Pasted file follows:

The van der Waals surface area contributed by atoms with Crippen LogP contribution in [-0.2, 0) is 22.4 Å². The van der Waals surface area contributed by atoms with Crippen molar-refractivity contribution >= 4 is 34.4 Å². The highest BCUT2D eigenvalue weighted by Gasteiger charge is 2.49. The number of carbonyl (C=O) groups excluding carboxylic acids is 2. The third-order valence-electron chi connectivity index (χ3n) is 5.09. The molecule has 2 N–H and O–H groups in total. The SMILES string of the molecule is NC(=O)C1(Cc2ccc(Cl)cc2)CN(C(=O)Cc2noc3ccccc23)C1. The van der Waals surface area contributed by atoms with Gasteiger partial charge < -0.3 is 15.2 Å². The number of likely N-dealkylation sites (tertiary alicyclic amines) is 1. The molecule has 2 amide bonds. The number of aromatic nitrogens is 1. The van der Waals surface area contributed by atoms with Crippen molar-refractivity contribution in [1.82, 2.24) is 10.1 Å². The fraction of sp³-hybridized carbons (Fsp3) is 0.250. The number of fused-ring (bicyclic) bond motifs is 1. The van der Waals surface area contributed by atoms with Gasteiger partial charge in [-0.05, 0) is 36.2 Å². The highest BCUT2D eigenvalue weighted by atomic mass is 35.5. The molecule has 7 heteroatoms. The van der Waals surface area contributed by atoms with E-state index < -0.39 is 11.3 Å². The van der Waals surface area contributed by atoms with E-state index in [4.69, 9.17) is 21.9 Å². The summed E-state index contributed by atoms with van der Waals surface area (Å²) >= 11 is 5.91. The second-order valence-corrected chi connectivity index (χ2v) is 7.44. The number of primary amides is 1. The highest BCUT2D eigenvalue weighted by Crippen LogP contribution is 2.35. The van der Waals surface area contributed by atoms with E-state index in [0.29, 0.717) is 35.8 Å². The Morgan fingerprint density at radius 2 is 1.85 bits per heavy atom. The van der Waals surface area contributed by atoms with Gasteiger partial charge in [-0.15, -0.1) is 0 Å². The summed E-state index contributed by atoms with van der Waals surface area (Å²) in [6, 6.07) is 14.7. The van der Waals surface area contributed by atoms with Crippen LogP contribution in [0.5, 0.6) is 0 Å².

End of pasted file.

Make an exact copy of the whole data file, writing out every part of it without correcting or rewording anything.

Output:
The van der Waals surface area contributed by atoms with Crippen LogP contribution in [-0.2, 0) is 22.4 Å². The van der Waals surface area contributed by atoms with Crippen molar-refractivity contribution >= 4 is 34.4 Å². The highest BCUT2D eigenvalue weighted by Gasteiger charge is 2.49. The number of carbonyl (C=O) groups excluding carboxylic acids is 2. The third-order valence-electron chi connectivity index (χ3n) is 5.09. The molecule has 2 N–H and O–H groups in total. The SMILES string of the molecule is NC(=O)C1(Cc2ccc(Cl)cc2)CN(C(=O)Cc2noc3ccccc23)C1. The van der Waals surface area contributed by atoms with Gasteiger partial charge < -0.3 is 15.2 Å². The number of likely N-dealkylation sites (tertiary alicyclic amines) is 1. The molecule has 2 amide bonds. The number of aromatic nitrogens is 1. The van der Waals surface area contributed by atoms with Crippen molar-refractivity contribution in [1.82, 2.24) is 10.1 Å². The fraction of sp³-hybridized carbons (Fsp3) is 0.250. The number of fused-ring (bicyclic) bond motifs is 1. The van der Waals surface area contributed by atoms with Gasteiger partial charge in [-0.05, 0) is 36.2 Å². The highest BCUT2D eigenvalue weighted by atomic mass is 35.5. The molecule has 7 heteroatoms. The van der Waals surface area contributed by atoms with E-state index < -0.39 is 11.3 Å². The van der Waals surface area contributed by atoms with E-state index in [4.69, 9.17) is 21.9 Å². The summed E-state index contributed by atoms with van der Waals surface area (Å²) >= 11 is 5.91. The second-order valence-corrected chi connectivity index (χ2v) is 7.44. The number of primary amides is 1. The highest BCUT2D eigenvalue weighted by Crippen LogP contribution is 2.35. The van der Waals surface area contributed by atoms with E-state index in [0.29, 0.717) is 35.8 Å². The Morgan fingerprint density at radius 2 is 1.85 bits per heavy atom. The van der Waals surface area contributed by atoms with Gasteiger partial charge in [-0.15, -0.1) is 0 Å². The summed E-state index contributed by atoms with van der Waals surface area (Å²) in [6, 6.07) is 14.7. The van der Waals surface area contributed by atoms with Crippen LogP contribution in [0.5, 0.6) is 0 Å².